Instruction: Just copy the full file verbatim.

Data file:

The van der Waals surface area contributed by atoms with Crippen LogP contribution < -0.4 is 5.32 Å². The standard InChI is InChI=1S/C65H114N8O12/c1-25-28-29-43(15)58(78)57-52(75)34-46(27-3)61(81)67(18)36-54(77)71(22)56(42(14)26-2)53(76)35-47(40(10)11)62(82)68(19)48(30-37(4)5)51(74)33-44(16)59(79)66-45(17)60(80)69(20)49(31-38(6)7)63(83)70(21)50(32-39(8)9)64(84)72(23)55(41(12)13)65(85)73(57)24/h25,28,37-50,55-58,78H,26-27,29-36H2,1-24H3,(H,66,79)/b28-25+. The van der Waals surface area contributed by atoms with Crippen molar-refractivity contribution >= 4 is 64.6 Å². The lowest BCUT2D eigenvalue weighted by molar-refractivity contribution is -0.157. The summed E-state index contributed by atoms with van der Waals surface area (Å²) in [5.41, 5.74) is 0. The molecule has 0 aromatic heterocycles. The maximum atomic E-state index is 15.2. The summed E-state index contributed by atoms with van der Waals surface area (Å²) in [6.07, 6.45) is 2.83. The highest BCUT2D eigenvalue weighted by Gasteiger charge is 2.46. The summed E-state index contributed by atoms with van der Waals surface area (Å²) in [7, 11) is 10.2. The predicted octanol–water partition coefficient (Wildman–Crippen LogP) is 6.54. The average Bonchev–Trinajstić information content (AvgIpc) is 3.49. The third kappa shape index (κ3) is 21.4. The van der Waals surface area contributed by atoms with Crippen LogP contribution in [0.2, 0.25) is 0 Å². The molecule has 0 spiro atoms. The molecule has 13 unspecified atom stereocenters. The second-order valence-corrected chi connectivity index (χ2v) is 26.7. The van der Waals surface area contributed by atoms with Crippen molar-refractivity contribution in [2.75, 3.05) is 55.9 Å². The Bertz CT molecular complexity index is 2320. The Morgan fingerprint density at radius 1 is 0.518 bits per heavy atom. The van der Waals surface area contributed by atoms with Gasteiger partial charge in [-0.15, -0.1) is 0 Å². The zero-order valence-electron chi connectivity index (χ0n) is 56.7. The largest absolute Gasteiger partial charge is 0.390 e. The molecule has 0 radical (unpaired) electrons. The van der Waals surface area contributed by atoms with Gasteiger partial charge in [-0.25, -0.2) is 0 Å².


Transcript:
The van der Waals surface area contributed by atoms with Crippen LogP contribution < -0.4 is 5.32 Å². The standard InChI is InChI=1S/C65H114N8O12/c1-25-28-29-43(15)58(78)57-52(75)34-46(27-3)61(81)67(18)36-54(77)71(22)56(42(14)26-2)53(76)35-47(40(10)11)62(82)68(19)48(30-37(4)5)51(74)33-44(16)59(79)66-45(17)60(80)69(20)49(31-38(6)7)63(83)70(21)50(32-39(8)9)64(84)72(23)55(41(12)13)65(85)73(57)24/h25,28,37-50,55-58,78H,26-27,29-36H2,1-24H3,(H,66,79)/b28-25+. The van der Waals surface area contributed by atoms with Crippen molar-refractivity contribution >= 4 is 64.6 Å². The lowest BCUT2D eigenvalue weighted by molar-refractivity contribution is -0.157. The summed E-state index contributed by atoms with van der Waals surface area (Å²) in [5.41, 5.74) is 0. The molecule has 0 aromatic heterocycles. The maximum atomic E-state index is 15.2. The summed E-state index contributed by atoms with van der Waals surface area (Å²) in [6.07, 6.45) is 2.83. The highest BCUT2D eigenvalue weighted by Gasteiger charge is 2.46. The summed E-state index contributed by atoms with van der Waals surface area (Å²) in [7, 11) is 10.2. The predicted octanol–water partition coefficient (Wildman–Crippen LogP) is 6.54. The average Bonchev–Trinajstić information content (AvgIpc) is 3.49. The third kappa shape index (κ3) is 21.4. The van der Waals surface area contributed by atoms with Crippen LogP contribution in [0.2, 0.25) is 0 Å². The molecule has 0 spiro atoms. The molecule has 13 unspecified atom stereocenters. The second-order valence-corrected chi connectivity index (χ2v) is 26.7. The van der Waals surface area contributed by atoms with Crippen molar-refractivity contribution in [2.75, 3.05) is 55.9 Å². The Bertz CT molecular complexity index is 2320. The Morgan fingerprint density at radius 1 is 0.518 bits per heavy atom. The van der Waals surface area contributed by atoms with Gasteiger partial charge in [-0.15, -0.1) is 0 Å². The zero-order valence-electron chi connectivity index (χ0n) is 56.7. The largest absolute Gasteiger partial charge is 0.390 e. The molecule has 0 radical (unpaired) electrons. The van der Waals surface area contributed by atoms with Gasteiger partial charge in [-0.25, -0.2) is 0 Å².